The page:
What’s the difference between coming to a green-minded doctor like yours and a regular GP?

Regular GPs have got too much to do and they don’t know enough about it so they don’t know how to prescribe it. Here, the doctors are specially trained so they know a lot more about it. While they can prescribe dried flower, if you’ve got something else going on, a rash or whatever it might be, they can prescribe [for] that stuff as well. It’s a consultation designed for you.

Do different medicinal cannabis products have different results?

It ranges from the CBD oils, to a blend, to a full-strength THC oil. Then you move into the flowers. With different strains and different sativas the strength moves up. The doctor will prescribe the product that’s right for each patient based on their experience with cannabis. If they’re a regular smoker of cannabis then obviously they’re not going to get much of a benefit from something that’s low THC. It really does depend on what they want it for and what their history is. We have to screen them for any history of schizophrenia or psychosis. 

What would happen if someone came in here and said, ‘I just want to get high’?

It doesn’t happen. The people who get in touch with us have a medical condition. They’ve got migraines, or PTSD, or X, Y or Z. Or they’ve read about medicinal cannabis and think it might be good for them. Sometimes, their GP doesn’t know enough about it. Or they’ve heard about us another way. They end up here for one of those reasons. 

So once patients have had their consultation they can take their prescription with them at the same time?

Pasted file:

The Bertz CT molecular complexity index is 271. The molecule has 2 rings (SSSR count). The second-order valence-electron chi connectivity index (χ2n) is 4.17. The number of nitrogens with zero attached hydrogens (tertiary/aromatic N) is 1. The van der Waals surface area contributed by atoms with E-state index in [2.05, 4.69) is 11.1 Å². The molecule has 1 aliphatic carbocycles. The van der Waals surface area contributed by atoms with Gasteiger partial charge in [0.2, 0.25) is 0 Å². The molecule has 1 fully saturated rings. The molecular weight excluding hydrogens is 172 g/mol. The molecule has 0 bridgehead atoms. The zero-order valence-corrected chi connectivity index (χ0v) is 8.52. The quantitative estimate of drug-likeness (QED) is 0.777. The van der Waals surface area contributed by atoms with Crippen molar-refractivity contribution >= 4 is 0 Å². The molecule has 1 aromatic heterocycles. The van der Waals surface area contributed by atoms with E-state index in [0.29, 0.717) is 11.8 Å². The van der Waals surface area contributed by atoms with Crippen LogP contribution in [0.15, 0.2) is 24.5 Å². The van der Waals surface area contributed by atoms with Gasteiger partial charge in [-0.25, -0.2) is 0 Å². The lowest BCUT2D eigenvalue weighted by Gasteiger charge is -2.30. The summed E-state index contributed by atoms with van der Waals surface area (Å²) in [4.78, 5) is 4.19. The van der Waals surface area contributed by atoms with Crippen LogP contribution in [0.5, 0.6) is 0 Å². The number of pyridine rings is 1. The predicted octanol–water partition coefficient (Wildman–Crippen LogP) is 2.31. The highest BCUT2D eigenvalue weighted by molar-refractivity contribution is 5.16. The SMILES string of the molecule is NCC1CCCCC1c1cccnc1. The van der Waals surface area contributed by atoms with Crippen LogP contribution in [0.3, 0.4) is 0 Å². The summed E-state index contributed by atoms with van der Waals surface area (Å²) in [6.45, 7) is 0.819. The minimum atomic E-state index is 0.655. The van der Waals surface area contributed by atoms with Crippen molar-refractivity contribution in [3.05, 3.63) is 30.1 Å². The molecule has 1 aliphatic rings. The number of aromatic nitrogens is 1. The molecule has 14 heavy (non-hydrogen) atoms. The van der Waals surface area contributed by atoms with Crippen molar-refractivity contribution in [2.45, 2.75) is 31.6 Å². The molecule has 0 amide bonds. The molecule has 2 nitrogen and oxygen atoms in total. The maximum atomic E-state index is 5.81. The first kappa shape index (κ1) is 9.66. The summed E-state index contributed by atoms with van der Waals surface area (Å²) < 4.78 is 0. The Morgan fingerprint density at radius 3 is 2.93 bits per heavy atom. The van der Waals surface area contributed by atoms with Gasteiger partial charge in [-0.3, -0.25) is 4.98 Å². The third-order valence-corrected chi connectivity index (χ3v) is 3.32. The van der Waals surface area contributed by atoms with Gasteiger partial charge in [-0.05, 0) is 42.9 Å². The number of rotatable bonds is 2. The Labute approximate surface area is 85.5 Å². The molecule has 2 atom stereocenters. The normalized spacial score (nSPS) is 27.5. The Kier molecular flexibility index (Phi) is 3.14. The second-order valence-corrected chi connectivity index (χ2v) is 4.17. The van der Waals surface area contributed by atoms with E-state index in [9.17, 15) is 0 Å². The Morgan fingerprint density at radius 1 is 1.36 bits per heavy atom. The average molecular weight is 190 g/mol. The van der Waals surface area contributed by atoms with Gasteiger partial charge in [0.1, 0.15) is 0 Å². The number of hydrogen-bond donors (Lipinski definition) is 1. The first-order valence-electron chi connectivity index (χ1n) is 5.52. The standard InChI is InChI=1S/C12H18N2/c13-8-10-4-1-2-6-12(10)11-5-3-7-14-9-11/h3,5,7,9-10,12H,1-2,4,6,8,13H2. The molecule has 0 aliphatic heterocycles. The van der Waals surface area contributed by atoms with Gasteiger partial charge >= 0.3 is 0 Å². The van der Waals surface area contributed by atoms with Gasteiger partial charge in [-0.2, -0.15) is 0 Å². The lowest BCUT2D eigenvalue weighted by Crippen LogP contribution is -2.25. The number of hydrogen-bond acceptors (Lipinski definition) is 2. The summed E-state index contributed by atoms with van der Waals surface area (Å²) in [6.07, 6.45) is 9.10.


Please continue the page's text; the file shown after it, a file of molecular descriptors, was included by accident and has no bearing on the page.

Yes.

How much does it cost?

A consultation is $49. Product costs are listed on our website.

What do you advise patients do if they’re pulled over by police with their prescription weed in the car?

We say take a picture [of the prescription label] so you can show that to police. If you’re carrying it in your car, it should have the label on it.

What are the rules around driving with THC in your system?

It’s an impairment test. Police have their own judgement. This is probably a better guide than me talking about it. [She hands me a pamphlet that says: “You can lawfully drive while taking medicinal cannabis as long as you are not impaired.” More information is available here.]

Weed plants growing under halogen lamps.
Cannabis plants at the Kalyx legal weed farm in North Canterbury. (Photo: Chris Schulz)

I don’t see advertisements for your services or products anywhere. Why? 

If frustrates the hell out of me. We can’t put a billboard up with our name ‘Green Doctors’ on it. It’s really crazy. We’re allowed to put a sign out on the footpath. We’re allowed to talk to media because that’s “a story”.

But you’re not allowed to talk about the actual products, correct?

We can only talk about them in a generic way. We struggle to do things on Google, they have a blanket rule about cannabis. We haven’t pushed too hard because the fines are so large.

Are patients still being recommended to take their medicinal marijuana steeped in hot water, like a tea?

Yes. Doctors would never encourage smoking it because we know that vaping it is much better for your lungs. We encourage people to use a medical vaporiser, not just one from the vape shops, because you can control the temperature better and work better with the products that have been designed for you.

Lastly, can you get your prescription weed couriered to your home? 

Yes, that’s a service that’s allowed, because doctors prescribed it.

Keep going!